23A portrait of Gen. Robert E. Lee hangs in his office.
24 The Pettys devised and mixed their own shade of light blue paint that became synonymous with their race cars.
25 Petty would often plop down on his pit box with a Coke and a pen after races and sign autographs until the line was gone. "Those are the people who put you where you're at," said Petty, who keeps several Sharpies in his jeans pockets.
26 He agreed to drive for new NASCAR owner Rick Hendrick in 1983, but STP squashed the deal.
27 Petty usually raced with a dampened shop rag in his mouth for moisture.
28 In the '60s, his uniform was often a white T-shirt and pants.
29 Though he says he appreciates what pioneer Janet Guthrie accomplished in racing, Petty has said he doesn't think women belong in NASCAR.
30 Became the first driver to earn $1-million in lifetime purses in 1971.
31Received the Presidential Medal of Freedom — the highest civilian honor bestowed — with Johnny Carson, Ella Fitzgerald, David Brinkley, Isaac Stern and I.M. Pei in 1992.
32 In 1996, Petty learned that bump-drafting and the slingshot are citable offenses away from Daytona and Talladega. He was charged with reckless driving and hit-and-run for bumping a car from behind on a highway, passing and driving off. He paid a $65 fine.
33 That same year he failed in a run for North Carolina secretary of state.
34 Petty won a record 27 races — including 10 consecutive — in 1967.
35 He shares the modern-era (1971-present) record for wins in a season (13) with Jeff Gordon. Petty did it in 1975.
36 Petty's last race was Nov. 15, 1992, at Atlanta Motor Speedway. Jeff Gordon, a future four-time champion, made his debut the same day. Petty was 55.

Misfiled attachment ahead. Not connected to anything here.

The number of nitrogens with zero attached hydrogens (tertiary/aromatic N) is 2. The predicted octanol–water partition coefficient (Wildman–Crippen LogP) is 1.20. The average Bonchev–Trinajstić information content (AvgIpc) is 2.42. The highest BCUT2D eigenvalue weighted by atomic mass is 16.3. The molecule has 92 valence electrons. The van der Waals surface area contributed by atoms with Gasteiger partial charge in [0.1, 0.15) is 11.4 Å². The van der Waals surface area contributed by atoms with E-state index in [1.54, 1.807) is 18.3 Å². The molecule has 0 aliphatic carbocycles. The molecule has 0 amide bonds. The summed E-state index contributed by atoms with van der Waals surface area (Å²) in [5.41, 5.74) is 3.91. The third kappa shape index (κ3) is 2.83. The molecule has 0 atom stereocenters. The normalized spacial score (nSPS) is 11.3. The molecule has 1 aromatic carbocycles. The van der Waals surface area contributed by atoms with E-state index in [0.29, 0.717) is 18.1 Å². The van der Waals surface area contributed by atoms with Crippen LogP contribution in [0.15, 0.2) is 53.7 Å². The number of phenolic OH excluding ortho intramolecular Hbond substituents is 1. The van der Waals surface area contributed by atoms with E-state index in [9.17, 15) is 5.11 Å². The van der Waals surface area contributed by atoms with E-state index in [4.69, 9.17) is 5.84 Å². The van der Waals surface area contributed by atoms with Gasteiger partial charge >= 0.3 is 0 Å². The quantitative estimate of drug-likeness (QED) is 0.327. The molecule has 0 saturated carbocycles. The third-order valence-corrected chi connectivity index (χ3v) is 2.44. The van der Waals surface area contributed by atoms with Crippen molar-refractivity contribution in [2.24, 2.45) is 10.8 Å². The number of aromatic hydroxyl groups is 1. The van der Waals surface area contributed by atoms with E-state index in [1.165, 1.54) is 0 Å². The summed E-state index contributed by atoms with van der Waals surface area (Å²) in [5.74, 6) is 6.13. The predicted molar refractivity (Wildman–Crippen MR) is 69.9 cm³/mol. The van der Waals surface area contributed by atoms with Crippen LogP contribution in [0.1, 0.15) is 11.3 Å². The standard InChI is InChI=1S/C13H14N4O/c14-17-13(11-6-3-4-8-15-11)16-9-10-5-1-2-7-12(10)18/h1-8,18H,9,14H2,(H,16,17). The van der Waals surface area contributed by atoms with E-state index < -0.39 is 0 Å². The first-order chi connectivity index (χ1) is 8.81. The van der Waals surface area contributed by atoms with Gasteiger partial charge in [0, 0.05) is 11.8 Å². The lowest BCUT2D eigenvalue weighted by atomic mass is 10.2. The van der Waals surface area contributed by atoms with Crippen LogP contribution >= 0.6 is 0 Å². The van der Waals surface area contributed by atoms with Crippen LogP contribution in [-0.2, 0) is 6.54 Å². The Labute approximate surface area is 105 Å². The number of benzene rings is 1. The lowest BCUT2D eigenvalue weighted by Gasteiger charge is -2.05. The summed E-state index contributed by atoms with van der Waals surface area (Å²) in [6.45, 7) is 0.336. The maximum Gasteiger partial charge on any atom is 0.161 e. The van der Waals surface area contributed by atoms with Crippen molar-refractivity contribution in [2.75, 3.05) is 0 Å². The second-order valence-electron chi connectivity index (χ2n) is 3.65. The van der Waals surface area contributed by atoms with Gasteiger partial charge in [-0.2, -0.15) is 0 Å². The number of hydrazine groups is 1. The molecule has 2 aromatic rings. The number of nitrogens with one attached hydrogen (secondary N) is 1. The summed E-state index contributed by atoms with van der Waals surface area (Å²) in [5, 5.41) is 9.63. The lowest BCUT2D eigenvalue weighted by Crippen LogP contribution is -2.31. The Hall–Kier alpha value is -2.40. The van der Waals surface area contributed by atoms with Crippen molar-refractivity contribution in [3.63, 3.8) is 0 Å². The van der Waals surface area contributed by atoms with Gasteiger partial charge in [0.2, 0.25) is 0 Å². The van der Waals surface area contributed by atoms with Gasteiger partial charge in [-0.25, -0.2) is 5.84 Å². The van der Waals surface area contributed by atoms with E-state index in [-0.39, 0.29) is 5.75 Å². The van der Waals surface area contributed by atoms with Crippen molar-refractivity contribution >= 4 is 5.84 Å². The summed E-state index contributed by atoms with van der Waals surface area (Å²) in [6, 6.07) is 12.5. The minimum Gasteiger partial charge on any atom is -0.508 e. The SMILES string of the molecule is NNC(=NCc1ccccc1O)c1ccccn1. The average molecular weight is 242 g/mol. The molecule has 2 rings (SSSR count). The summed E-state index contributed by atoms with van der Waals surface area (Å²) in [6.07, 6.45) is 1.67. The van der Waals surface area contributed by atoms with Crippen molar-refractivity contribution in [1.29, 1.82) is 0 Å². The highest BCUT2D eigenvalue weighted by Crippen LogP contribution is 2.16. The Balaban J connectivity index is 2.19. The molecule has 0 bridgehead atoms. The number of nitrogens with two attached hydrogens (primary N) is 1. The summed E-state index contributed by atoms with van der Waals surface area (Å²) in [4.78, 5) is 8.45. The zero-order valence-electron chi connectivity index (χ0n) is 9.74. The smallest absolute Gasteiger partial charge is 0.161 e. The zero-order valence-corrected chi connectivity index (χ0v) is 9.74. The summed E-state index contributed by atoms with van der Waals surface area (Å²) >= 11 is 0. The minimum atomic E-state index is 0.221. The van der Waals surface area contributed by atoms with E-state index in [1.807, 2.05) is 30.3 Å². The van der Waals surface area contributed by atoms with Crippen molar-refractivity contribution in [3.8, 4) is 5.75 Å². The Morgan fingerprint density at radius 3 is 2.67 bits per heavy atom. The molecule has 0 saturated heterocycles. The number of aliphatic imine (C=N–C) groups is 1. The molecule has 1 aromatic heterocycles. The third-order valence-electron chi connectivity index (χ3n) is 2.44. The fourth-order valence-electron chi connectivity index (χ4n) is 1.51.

37 Petty Enterprises, which has not won since 1999 (John Andretti, Martinsville), recently sold a majority stake to private equity firm Boston Ventures to buttress its flagging operation.
38 Petty considered David Pearson, a three-time champion and second all time with 105 wins, his biggest competitor. "If you beat him, you pretty much had the rest of them covered," he said.
39 They did not consider themselves "rivals.''
Pearson: "We just run races. We hung around together. It ain't like it is today''
Petty: "He'd run and I'd run and we tried to beat each other, but as far as being obsessed with beating each other, if you talked to me and him, we never looked at it that way."
40 Really? Pearson, on he and Petty flying to a Daytona 500 50th anniversary media event on Mario Andretti's private plane last summer: "I beat him because I was sitting in front of him."
41 Petty was voted the sport's most popular driver nine times.
42 Thirty-five seasons, 200 wins, $8.5-million in purses; Kyle Busch, five seasons, 10 wins, $21.5-million.
43 Petty's legendary car number, the most successful in NASCAR history with 198 wins, 192 by Petty.
44 Petty won championships under five points systems.
45 Petty has appeared in eight motion pictures, voicing Strip "The King" Weathers in Cars and playing himself in the upcoming Swing Vote, helping a presidential candidate influence the vote of a good ol' boy whose ballot will decide the election. He also played himself in 43: The Richard Petty Story (1974) and had bit parts in Days of Thunder (1990), Stroker Ace (1983), Stockcar! (1977), Speedway (1968), Thunder in Dixie (1964).
46 Robbie Loomis, a title-winning crew chief with Jeff Gordon now in his second stint with Petty Enterprises (this time as an executive), said Petty prefers to "hammer you when you're up because that's when he can get through to you."
"We won in '96 at Phoenix with Bobby Hamilton. Huge deal for me, our first Cup win and I remember five minutes after we won he rubbed me on the head and said, 'Now, buddy, this is what I pay you for, not all them other weeks.' I'd worked for him since 1989," Loomis said, laughing. "It was like a dagger to the heart."
47 Petty's first win as a driver came Feb. 28, 1960, by six car lengths at Southern States Fairgrounds in Charlotte, N.C.
48 His motorcoach, which often tows a motorcycle, has marble floors and is decorated with American Indian art.
49 His victory May 13, 1967 at Darlington was his 55th, making him NASCAR's all-time wins leader, passing his father. He has held the mark ever since.
50 He therefore has been NASCAR's wins leader for 41 of its 59 years. Jeff Gordon, the active wins leader, would have to win at his current pace into his mid 50s to catch him. With that unlikely, Petty is "The King" for life.